As the pendulum continues to swing away from paper to eBilling, it is important to know the total value of eDelivery vs. paper.



Clearly, there is a cost savings, turning a 50-plus cent bill into a fraction of that. And, of course, everyone talks about the environmental benefit of saving trees, water, energy and solid waste disposal–all of which go into creating paper and the delivery of bills by the Postal Service.

MORE: Four ePayment Trends to Reduce Collection Costs and Improve Cash Flow


But eBilling is more than about direct cost savings and the environment, it is about business process improvements; better customer communications; stronger customer loyalty; creating new sales opportunities; and it is about cash flow.


The carrot or the stick?

It is important to know about the true total benefits, as management decides to take a neutral, carrot-or-stick approach to eBilling adoption.


The stick: Companies have tried but often retreat from charging for paper delivery at the risk of customers being disenfranchised and going to another vendor. This may work temporarily, but the lasting value is questionable and is risky to the core business, as it tends to anger customers.


Neutral: Most companies take a more neutral approach, providing customers the option for eBilling and, perhaps, defaulting them to eBilling. From time to time, they will hold contests to sign up and, thus, achieve temporary blips in adoption growth before falling back to the historical trends. The big risk here is the lost opportunity. Every paper bill going out the door is like water going over a dam, the benefits never to be retrieved.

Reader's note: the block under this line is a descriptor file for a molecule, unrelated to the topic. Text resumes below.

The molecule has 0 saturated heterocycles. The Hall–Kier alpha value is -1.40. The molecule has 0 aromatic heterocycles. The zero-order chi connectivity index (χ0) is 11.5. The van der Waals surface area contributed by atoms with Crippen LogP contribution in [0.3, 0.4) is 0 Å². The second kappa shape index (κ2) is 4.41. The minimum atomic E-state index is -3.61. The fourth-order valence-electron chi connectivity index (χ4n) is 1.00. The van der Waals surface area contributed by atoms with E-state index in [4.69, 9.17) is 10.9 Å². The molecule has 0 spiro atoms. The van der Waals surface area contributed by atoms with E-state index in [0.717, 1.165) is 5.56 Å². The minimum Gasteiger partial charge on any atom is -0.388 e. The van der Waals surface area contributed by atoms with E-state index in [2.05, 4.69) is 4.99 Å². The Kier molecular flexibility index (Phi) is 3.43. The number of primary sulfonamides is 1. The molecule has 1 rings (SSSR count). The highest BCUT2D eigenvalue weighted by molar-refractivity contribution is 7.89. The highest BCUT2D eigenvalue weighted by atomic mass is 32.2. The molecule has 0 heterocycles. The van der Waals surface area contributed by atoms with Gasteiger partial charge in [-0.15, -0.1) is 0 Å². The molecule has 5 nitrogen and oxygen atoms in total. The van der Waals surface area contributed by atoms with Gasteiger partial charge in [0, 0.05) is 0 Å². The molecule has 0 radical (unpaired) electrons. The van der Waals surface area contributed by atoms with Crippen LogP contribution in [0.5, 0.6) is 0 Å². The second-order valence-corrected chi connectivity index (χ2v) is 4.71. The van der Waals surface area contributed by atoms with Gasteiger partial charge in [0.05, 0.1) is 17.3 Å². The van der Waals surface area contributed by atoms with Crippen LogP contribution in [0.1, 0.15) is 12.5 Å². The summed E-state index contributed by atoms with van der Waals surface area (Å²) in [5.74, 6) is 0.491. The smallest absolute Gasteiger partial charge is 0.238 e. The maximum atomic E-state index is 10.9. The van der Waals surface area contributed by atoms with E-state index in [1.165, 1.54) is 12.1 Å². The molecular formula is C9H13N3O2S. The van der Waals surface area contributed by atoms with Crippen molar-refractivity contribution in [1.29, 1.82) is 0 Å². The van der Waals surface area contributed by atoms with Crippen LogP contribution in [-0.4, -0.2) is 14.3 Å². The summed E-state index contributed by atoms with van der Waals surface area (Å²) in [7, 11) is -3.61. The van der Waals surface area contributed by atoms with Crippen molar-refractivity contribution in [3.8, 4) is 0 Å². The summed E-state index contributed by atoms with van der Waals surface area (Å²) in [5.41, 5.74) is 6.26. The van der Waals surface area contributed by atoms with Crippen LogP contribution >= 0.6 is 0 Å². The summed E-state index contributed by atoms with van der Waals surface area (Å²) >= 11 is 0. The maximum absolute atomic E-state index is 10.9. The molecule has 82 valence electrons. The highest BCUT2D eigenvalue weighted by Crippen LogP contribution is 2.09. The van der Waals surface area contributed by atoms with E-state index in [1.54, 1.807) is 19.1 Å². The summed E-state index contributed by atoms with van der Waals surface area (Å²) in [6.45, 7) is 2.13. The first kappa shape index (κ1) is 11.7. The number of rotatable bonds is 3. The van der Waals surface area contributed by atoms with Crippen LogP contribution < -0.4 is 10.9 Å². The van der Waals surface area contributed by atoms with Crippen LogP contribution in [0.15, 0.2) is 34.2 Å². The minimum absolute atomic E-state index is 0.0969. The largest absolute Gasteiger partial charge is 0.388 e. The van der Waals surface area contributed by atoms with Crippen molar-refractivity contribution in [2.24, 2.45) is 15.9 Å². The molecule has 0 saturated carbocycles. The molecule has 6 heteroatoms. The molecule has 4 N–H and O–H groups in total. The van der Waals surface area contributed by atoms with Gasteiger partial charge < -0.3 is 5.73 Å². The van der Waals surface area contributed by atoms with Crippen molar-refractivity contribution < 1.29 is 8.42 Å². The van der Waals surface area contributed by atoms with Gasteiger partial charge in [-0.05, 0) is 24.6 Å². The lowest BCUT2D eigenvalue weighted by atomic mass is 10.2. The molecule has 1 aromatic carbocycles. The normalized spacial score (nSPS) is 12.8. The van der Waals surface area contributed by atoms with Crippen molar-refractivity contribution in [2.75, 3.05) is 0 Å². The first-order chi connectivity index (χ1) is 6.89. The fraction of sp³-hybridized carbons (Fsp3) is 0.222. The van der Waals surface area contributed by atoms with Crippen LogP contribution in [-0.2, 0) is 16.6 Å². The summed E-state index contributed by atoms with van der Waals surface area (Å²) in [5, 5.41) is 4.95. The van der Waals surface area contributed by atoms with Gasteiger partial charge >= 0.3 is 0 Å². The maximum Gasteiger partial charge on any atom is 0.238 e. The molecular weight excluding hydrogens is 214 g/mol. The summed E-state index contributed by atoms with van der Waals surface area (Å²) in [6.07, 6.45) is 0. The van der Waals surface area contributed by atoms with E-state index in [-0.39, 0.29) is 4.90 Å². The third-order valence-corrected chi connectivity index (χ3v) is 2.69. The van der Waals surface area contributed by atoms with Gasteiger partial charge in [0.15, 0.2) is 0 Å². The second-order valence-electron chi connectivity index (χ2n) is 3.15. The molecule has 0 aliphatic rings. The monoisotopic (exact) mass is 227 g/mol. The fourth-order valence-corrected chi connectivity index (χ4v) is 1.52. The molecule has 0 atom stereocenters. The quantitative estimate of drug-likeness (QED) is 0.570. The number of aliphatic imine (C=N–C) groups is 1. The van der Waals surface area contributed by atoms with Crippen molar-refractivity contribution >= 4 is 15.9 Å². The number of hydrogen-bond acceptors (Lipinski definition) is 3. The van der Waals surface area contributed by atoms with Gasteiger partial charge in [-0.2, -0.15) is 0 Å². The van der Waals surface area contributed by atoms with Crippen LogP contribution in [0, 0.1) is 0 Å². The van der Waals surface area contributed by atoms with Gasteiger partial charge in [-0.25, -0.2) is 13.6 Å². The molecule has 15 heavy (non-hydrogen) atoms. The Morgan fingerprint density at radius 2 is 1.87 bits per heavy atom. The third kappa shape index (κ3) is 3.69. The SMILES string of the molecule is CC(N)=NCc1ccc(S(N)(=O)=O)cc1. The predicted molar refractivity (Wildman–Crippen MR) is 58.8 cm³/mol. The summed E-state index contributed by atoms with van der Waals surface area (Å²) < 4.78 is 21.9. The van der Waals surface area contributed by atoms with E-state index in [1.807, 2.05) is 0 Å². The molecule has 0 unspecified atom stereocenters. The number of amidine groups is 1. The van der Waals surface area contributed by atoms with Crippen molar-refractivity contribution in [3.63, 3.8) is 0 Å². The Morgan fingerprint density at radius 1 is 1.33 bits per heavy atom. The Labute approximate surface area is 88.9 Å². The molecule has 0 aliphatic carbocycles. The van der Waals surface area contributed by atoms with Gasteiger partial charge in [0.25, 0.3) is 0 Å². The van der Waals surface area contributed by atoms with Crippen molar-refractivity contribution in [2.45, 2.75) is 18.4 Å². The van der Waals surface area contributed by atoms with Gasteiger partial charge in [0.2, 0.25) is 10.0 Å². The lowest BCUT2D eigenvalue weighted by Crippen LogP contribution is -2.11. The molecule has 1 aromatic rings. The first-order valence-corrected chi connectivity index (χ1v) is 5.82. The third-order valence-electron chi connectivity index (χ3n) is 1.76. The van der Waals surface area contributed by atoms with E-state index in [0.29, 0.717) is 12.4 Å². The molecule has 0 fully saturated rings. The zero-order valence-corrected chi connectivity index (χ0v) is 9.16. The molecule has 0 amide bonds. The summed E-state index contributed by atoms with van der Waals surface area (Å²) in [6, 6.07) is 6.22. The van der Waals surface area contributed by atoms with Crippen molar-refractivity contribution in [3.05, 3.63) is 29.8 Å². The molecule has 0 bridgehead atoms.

The carrot: The last group is the most interesting. Companies have started offering financial incentives for customers to sign up for eBilling/eDelivery. With incentives as high as five percent, management clearly believes that the total savings is much larger than the cost savings alone. At a five percent customer discount, the benefit has to be huge, so let’s take a look.



I am going to break the value propositions into seven categories. Each category could stand on its own, but putting them together can make adoption of eBilling and eDelivery important to almost every company function. Next month, I will expand on each of these areas.



1. Hard-dollar cost savings



2. Better customer communications



3. Corporate image/carbon footprint



4. Business process improvements


  • a. Customer enhancements

  • b. Company enhancements



5. Better cash flow



6. Better customer experience and customer loyalty



7. Cross-selling opportunities


Each of these can be a good reason for wanting a customer to go paperless. The sum of them all far outweighs the simple hard-dollar savings, and companies are starting to take notice. The hard part is to get all of the interested players, all with their individual goals and objectives, to come together to support the company, not just their silo.



At the end of the day there are just three key questions to ask yourself and your team:



1. What is the value/cost of a paperless customer vs. a paper customer?



2. Is the expense/pain significant enough to do something about it (i.e., is it a priority)?



3. What is the most cost effective way go get more customers to make the switch to paperless billing and payment, in the least amount of time with the least amount of effort and cost?

 

SPONSOR  

Follow